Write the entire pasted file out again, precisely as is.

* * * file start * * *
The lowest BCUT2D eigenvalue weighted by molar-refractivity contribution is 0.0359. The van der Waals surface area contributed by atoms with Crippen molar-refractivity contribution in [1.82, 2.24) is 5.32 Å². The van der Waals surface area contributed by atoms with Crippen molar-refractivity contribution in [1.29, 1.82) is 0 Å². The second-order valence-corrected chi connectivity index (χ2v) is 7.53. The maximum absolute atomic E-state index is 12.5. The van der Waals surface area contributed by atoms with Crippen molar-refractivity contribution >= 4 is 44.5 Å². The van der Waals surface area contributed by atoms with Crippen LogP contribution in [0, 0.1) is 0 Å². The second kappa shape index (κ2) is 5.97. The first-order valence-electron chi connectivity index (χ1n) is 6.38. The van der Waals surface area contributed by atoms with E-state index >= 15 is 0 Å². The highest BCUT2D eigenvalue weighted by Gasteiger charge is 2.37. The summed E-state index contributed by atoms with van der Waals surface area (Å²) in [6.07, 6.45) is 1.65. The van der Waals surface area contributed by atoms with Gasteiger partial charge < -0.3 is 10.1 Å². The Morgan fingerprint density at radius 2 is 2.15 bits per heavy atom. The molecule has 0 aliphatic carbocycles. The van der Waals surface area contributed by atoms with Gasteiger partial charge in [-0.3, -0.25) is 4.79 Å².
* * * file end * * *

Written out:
The lowest BCUT2D eigenvalue weighted by molar-refractivity contribution is 0.0359. The van der Waals surface area contributed by atoms with Crippen molar-refractivity contribution in [1.82, 2.24) is 5.32 Å². The van der Waals surface area contributed by atoms with Crippen molar-refractivity contribution in [1.29, 1.82) is 0 Å². The second-order valence-corrected chi connectivity index (χ2v) is 7.53. The maximum absolute atomic E-state index is 12.5. The van der Waals surface area contributed by atoms with Crippen molar-refractivity contribution >= 4 is 44.5 Å². The van der Waals surface area contributed by atoms with Crippen LogP contribution in [0, 0.1) is 0 Å². The second kappa shape index (κ2) is 5.97. The first-order valence-electron chi connectivity index (χ1n) is 6.38. The van der Waals surface area contributed by atoms with E-state index >= 15 is 0 Å². The highest BCUT2D eigenvalue weighted by Gasteiger charge is 2.37. The summed E-state index contributed by atoms with van der Waals surface area (Å²) in [6.07, 6.45) is 1.65. The van der Waals surface area contributed by atoms with Gasteiger partial charge < -0.3 is 10.1 Å². The Morgan fingerprint density at radius 2 is 2.15 bits per heavy atom. The molecule has 0 aliphatic carbocycles. The van der Waals surface area contributed by atoms with Gasteiger partial charge in [-0.3, -0.25) is 4.79 Å².